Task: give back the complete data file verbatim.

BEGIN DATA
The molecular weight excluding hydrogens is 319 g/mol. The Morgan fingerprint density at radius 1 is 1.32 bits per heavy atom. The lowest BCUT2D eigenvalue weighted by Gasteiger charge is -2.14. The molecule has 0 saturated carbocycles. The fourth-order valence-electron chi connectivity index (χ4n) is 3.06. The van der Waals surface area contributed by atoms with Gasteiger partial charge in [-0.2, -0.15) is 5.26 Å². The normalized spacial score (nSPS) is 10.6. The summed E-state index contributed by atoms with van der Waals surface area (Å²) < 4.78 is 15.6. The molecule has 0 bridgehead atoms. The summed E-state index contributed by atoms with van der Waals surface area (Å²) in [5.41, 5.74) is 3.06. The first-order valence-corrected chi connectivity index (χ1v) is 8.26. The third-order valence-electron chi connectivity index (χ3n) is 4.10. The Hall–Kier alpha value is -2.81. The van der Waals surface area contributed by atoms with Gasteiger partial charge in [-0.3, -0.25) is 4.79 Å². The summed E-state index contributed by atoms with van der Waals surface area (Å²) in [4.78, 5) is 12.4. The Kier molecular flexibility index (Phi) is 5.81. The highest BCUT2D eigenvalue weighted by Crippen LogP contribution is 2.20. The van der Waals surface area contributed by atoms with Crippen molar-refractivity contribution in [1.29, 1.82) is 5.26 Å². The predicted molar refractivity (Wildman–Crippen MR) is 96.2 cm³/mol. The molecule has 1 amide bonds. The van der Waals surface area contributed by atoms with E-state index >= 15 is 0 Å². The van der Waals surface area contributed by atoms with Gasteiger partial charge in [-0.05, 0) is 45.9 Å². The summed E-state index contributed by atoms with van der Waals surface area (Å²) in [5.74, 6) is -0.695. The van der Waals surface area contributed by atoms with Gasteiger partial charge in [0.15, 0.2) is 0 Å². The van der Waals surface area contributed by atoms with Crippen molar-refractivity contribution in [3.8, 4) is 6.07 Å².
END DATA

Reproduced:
The molecular weight excluding hydrogens is 319 g/mol. The Morgan fingerprint density at radius 1 is 1.32 bits per heavy atom. The lowest BCUT2D eigenvalue weighted by Gasteiger charge is -2.14. The molecule has 0 saturated carbocycles. The fourth-order valence-electron chi connectivity index (χ4n) is 3.06. The van der Waals surface area contributed by atoms with Gasteiger partial charge in [-0.2, -0.15) is 5.26 Å². The normalized spacial score (nSPS) is 10.6. The summed E-state index contributed by atoms with van der Waals surface area (Å²) < 4.78 is 15.6. The molecule has 0 bridgehead atoms. The summed E-state index contributed by atoms with van der Waals surface area (Å²) in [5.41, 5.74) is 3.06. The first-order valence-corrected chi connectivity index (χ1v) is 8.26. The third-order valence-electron chi connectivity index (χ3n) is 4.10. The Hall–Kier alpha value is -2.81. The van der Waals surface area contributed by atoms with Gasteiger partial charge in [-0.3, -0.25) is 4.79 Å². The summed E-state index contributed by atoms with van der Waals surface area (Å²) in [4.78, 5) is 12.4. The Kier molecular flexibility index (Phi) is 5.81. The highest BCUT2D eigenvalue weighted by Crippen LogP contribution is 2.20. The van der Waals surface area contributed by atoms with Crippen molar-refractivity contribution in [1.29, 1.82) is 5.26 Å². The predicted molar refractivity (Wildman–Crippen MR) is 96.2 cm³/mol. The molecule has 1 amide bonds. The van der Waals surface area contributed by atoms with E-state index >= 15 is 0 Å². The van der Waals surface area contributed by atoms with Gasteiger partial charge in [-0.05, 0) is 45.9 Å². The summed E-state index contributed by atoms with van der Waals surface area (Å²) in [5.74, 6) is -0.695. The van der Waals surface area contributed by atoms with Gasteiger partial charge in [0.15, 0.2) is 0 Å². The van der Waals surface area contributed by atoms with Crippen molar-refractivity contribution in [3.8, 4) is 6.07 Å².